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Scripture research and spiritual growth
September 19th, 2016
By Alex M. Saunders, MD

How marvelous to read in CSF (Mary Pecci, Letters, Sept. 12), that one is not alone doing research on the Scriptures on any weekend! That is, to go beyond homilies that rarely explain; to learn what we need for our own inspiration. To be fair, homilists cannot satisfy everyone in every homily. It is up to each of us, individually, to achieve satisfaction if we wish to grow.

Personal research, however, is a great fear of some in the Catholic hierarchy because it leads to personal interpretation which may not always match dogma. But how else can we satisfy our need to interpret difficult passages that are not explained as we hear them read to us week after week?

In our parish the homilist actually did research on “hate” and gave his results. Don’t worry about individual words. Holy Scriptures are filled with words of exaggeration. It was a form of writing. The same episode in another Gospel (Matthew) uses a different word.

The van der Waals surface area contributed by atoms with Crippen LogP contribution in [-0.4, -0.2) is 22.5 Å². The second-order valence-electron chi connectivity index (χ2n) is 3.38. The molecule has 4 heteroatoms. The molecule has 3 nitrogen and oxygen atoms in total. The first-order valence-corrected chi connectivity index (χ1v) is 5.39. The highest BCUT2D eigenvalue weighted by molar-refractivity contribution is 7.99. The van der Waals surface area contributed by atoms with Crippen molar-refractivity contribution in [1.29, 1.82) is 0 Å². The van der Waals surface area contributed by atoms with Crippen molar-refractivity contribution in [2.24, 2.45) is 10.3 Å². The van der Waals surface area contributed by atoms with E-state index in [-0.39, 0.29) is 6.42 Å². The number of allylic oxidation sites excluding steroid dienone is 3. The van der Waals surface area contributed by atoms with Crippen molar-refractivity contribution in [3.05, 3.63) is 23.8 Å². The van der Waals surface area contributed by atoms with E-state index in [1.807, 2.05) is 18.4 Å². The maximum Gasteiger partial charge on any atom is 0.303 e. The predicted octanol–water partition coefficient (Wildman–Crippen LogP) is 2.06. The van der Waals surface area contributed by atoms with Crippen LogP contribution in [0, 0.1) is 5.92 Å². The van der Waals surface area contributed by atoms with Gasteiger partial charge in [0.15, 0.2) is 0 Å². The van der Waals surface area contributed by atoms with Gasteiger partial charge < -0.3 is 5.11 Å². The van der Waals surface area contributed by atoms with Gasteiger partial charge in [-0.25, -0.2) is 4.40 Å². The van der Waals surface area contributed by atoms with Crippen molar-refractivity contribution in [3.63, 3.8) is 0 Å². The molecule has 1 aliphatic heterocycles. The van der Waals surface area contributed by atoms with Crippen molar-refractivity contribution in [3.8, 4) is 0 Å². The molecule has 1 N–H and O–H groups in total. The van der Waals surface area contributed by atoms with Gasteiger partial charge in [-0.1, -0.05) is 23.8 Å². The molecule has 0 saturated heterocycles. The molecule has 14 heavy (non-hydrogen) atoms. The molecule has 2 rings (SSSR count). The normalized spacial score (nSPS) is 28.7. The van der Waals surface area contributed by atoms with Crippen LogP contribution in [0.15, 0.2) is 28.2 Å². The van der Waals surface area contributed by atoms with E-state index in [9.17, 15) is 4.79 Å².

It is also true that languages evolve to more sophistication. Primitive languages tried using words to describe God, and failed. Many who tried used symbols familiar in their time. Unfortunately, the meaning of symbols evolves over time and so we are left with some puzzling readings today.

The meaning of the “hate” passage is clear, and we hear it often repeated in job interviews in our time: “If you come to work here, I want your full commitment to the company.”

Alex M. Saunders, MD
San Carlos


From September 22, 2016 issue of Catholic San Francisco.


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